Monday, 6 Dec 2021

House of Lords abolishment calls grow as peers suggested ‘sweetener’ to ease sacking

House of Lords: Reform expert advises against a third house

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Chief Executive of Electoral Reform Society, Darren Hughes, spoke to about the House of Lords and the renewed public anger against the chamber. Mr Hughes is campaigning to replace the House with an elected system, stating the issue will become “an urgent matter” as Conservative Party sleaze continues to lead public debate. Mr Hughes understood many peers would wish to fight to keep the “status quo” and remarked tradition “needed to start somewhere” before suggesting a sweetener that could be considered to ease the loss of the Lords if they are kicked out.

Speaking to, Mr Hughes was asked whether a third elected chamber could be introduced to resolve the issues of the House of Lords.

He answered: “I think there’s enough research and evidence that’s been done that supports abolishment and replacement with a new second chamber.

“Rather than trying to do another sort of fix on the fly that to suit the personalities of the day.

“One matter that might be considered would be when people retire, can they continue to use their title if that’s an important thing for them.

“Sometimes people like to have a connection with their title and in some democracies, this is very common.

“I mean, we still talk about President Clinton, President Bush, President Obama…

“Some democracies have a tradition of honouring the postholder by saying even though you’ve stepped down from that post, this is [your] title.

“So some of these things could be considered, I’m certainly not advocating it, but it could be considered if that sweetens the departure somewhat to opening up the windows, letting in the fresh air and making a democratic chamber rather than what we’ve got.

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“So I think I’d rather do that than placate people who always resist change by having a third chamber because who knows where that all ends up.”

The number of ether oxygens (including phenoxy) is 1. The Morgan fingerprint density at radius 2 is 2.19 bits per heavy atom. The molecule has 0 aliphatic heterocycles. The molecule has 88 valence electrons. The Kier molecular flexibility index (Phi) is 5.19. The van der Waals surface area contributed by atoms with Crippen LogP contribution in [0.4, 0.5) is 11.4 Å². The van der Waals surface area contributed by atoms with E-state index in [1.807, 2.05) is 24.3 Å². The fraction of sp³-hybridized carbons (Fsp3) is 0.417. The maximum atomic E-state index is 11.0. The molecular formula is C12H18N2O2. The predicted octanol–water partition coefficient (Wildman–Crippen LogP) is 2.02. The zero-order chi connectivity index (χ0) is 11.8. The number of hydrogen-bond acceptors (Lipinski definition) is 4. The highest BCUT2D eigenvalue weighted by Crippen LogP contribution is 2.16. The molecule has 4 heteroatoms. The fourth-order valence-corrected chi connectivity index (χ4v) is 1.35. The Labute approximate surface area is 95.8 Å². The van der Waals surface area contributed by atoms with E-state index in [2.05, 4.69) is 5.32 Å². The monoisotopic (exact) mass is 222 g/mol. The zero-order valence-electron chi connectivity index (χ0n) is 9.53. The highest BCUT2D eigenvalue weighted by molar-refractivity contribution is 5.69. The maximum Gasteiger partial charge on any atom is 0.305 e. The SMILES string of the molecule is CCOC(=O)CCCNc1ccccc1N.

The Electoral Reform Society says more than half of the peers in the House of Lords come from London and the South of England.

They argue this makeup does not best represent the whole country and call for the chamber to be replaced with an elected one.

Mr Hughes remarked Lords did not have to be worried as if they were good enough then they would have no issue getting into the elected chamber.

He also argued the structure in the Lords was down to the UK’s First Past the Post system where power is concentrated in the hands of a small minority who claim they represent the country.

He explained MPs elected this way wish to consolidate power by putting allies in key positions.

A Sunday Times report claims seats in the House of Lords were being offered to wealthy donors of the Conservative Party.

The report claims rich donors “appear to be guaranteed a peerage if they take on the temporary role as the party treasurer and increase their own donations beyond £3million”.

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It found 22 of the Tories’ biggest financial supporters have been offered seats since 2010.

SNP spokesperson Pete Wishart wrote a letter to the Metropolitan Police demanding they investigate the report.

Mr Wishart also slammed Labour for “putting people in that circus” and giving legitimacy to the House of Lords.

Labour leader Sir Keir Starmer appeared to backtrack on his commitment to abolish the House of Lords when he told Andrew Marr he was only considering changes.

When pressed if his opinion had changed, Sir Keir simply said a review led by Gordon Brown was underway and he would look at its findings.

Mr Hughes told Labour could capitalise on the public’s anger against the House of Lords and finish the job of Tony Blair.

He urged Labour to “be bold” and introduce a plan for how they would create the new elected second chamber.

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